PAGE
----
Whether the "sequestration" happens or not, money is flowing into the stock market and likely will continue to do so this year, say analysts who spoke recently to CNBC.
Robert Luna of SureVest Capital Management says the quick flow of money into stocks may already be cause for concern — even without the automatic spending cuts sets to kick in March 1 — but other good options are scarce.
"January was an outstanding month for the S&P 500, so even without the sequestration the market's a bit vulnerable here," he said. "But we have to place people's money where it can get a return. Sitting on cash is not going to do it. Government bonds — you're already seeing people lose money there this year. The money has to flow back into equities."
The more cautious view is held by Michael Farr, president of investment management firm Farr, Miller and Washington, who sees a sequester-triggered $1 trillion in cuts over the coming decade causing the market to pull back as much as 10 percent, and quickly.
Still, he says: "I think you'll see investors come in and buy the dips, and perhaps longer-term they should. Look at P-E ratios and other metrics. Stocks are not wildly overvalued."
Luna, too, sees the makings of a possible correction, but perhaps on the order of 5 percent.
However, "If you see a sell-off based off the sequestration, you need to start loading up on stocks at that point."
But is the sequester really going to happen? Arthur Hogan, Managing Director & Head of Product Strategy Equity Research at Lazard Capital Markets, says it looks like it.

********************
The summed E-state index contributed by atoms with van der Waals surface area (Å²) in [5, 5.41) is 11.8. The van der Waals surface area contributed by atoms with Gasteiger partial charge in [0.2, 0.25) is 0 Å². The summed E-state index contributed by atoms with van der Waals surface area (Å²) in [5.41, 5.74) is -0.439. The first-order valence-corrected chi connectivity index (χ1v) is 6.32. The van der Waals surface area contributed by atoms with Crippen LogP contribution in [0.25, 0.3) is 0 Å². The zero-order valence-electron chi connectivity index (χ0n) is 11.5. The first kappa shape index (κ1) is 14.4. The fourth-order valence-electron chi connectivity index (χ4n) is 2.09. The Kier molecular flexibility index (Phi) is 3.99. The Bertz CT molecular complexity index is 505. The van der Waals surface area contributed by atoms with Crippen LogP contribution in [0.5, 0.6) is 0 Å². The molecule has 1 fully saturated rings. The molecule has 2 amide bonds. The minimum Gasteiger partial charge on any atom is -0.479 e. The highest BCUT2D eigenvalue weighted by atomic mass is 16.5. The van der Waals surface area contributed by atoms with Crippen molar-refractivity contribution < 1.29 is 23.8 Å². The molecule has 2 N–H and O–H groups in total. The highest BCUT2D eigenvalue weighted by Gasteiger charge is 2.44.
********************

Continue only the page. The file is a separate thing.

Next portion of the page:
"Both sides of the aisle don't seem to be afraid of the sequester. The Democrats look at it as their only opportunity to make any defense cuts, which the Republicans don't want. The Republicans see it as — making any cuts whatsoever is a step in the right direction. ... So we may not do anything and let the automatic (cuts) kick in."
He says as investors grow weary of the process, as they did ahead of the "fiscal cliff" last year, they could sit on their investments or even start pulling them out.
"The 6 percent move that we've seen so far in '13 may get cut in half as we watch the drama play out in Washington," he said.
On the other hand, a pullback is exactly the excuse many are looking for to enter a market that they perceive has advanced too far, too fast — 8 and 10 percent since December lows in the S&P 500 and Nasdaq, respectively.
"I think the crowded trade is the fixed-income market. ... We've seen investors pour money into the bond market since 2007 without stopping, and we've seen money come out of equities without stopping until this January — it's the first month we saw more money come into stock funds that into bond funds. I think that rotation happens in 13, it's begun a little bit, but I think it's going to be a lot larger."
Tim Speiss, chairman of personal wealth at EisnerAmper, see the big risk of sequestration in potential employment losses — some estimates say 1 million jobs may be on the line.
"Government job losses due to sequestration will likely have ripple effects throughout the economy. ... That's a big concern." And an estimated 4 percent hit to GDP, he says, "is enough to throw us into a recession."
Surevest's Luna says slow growth in the U.S. — made possibly even slower by sequestration — simply means that investors should be broadening their investment horizons.
"Investors should now be looking at emerging markets and international markets for the next leg up. ... A stock like Disney that reported a great earnings; if you see a pullback from the sequestration, you can play into that. They're expanding in a couple of years into Shanghai, expecting 7 million visitors in that theme park."
But the bigger play, he says, is emerging markets and frontier markets. "Places like Vietnam. ... Those markets are trading 9 times forward earnings vs.15 on the S&P, and GDP looks like 6.5 to 7 percent versus 2 (in the U.S.), which could quickly be cut in half if the sequestration goes through."
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